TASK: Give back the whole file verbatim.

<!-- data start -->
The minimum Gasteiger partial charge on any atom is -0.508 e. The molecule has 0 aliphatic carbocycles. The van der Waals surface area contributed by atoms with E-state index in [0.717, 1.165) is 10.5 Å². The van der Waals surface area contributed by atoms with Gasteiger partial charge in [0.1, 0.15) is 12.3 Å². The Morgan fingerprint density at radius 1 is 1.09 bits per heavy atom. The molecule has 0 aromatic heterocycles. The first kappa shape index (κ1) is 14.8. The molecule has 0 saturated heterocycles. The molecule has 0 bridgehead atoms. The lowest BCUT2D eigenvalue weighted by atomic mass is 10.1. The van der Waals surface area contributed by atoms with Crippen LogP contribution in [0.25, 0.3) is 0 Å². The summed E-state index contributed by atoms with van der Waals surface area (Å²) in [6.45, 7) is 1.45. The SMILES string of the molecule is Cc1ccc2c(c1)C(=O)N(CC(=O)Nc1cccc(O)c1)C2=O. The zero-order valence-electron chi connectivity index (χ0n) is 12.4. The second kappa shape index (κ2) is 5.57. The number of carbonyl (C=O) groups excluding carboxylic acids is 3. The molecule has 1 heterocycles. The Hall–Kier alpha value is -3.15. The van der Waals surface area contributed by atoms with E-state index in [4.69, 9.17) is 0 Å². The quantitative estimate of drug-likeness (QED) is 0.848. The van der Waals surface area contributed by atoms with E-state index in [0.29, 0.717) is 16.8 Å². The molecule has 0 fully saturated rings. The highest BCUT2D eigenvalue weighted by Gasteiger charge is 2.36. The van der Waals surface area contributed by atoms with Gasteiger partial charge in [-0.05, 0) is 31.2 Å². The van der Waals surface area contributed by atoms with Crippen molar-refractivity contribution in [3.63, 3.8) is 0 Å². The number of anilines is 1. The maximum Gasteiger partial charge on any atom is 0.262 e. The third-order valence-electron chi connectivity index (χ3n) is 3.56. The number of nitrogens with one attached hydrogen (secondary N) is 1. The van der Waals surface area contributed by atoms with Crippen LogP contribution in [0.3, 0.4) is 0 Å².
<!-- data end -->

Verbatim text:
The minimum Gasteiger partial charge on any atom is -0.508 e. The molecule has 0 aliphatic carbocycles. The van der Waals surface area contributed by atoms with E-state index in [0.717, 1.165) is 10.5 Å². The van der Waals surface area contributed by atoms with Gasteiger partial charge in [0.1, 0.15) is 12.3 Å². The Morgan fingerprint density at radius 1 is 1.09 bits per heavy atom. The molecule has 0 aromatic heterocycles. The first kappa shape index (κ1) is 14.8. The molecule has 0 saturated heterocycles. The molecule has 0 bridgehead atoms. The lowest BCUT2D eigenvalue weighted by atomic mass is 10.1. The van der Waals surface area contributed by atoms with Crippen LogP contribution in [0.25, 0.3) is 0 Å². The summed E-state index contributed by atoms with van der Waals surface area (Å²) in [6.45, 7) is 1.45. The SMILES string of the molecule is Cc1ccc2c(c1)C(=O)N(CC(=O)Nc1cccc(O)c1)C2=O. The zero-order valence-electron chi connectivity index (χ0n) is 12.4. The second kappa shape index (κ2) is 5.57. The number of carbonyl (C=O) groups excluding carboxylic acids is 3. The molecule has 1 heterocycles. The Hall–Kier alpha value is -3.15. The van der Waals surface area contributed by atoms with E-state index in [4.69, 9.17) is 0 Å². The quantitative estimate of drug-likeness (QED) is 0.848. The van der Waals surface area contributed by atoms with E-state index in [0.29, 0.717) is 16.8 Å². The molecule has 0 fully saturated rings. The highest BCUT2D eigenvalue weighted by Gasteiger charge is 2.36. The van der Waals surface area contributed by atoms with Gasteiger partial charge in [-0.05, 0) is 31.2 Å². The van der Waals surface area contributed by atoms with Crippen molar-refractivity contribution in [3.63, 3.8) is 0 Å². The number of anilines is 1. The maximum Gasteiger partial charge on any atom is 0.262 e. The third-order valence-electron chi connectivity index (χ3n) is 3.56. The number of nitrogens with one attached hydrogen (secondary N) is 1. The van der Waals surface area contributed by atoms with Crippen LogP contribution in [0.3, 0.4) is 0 Å².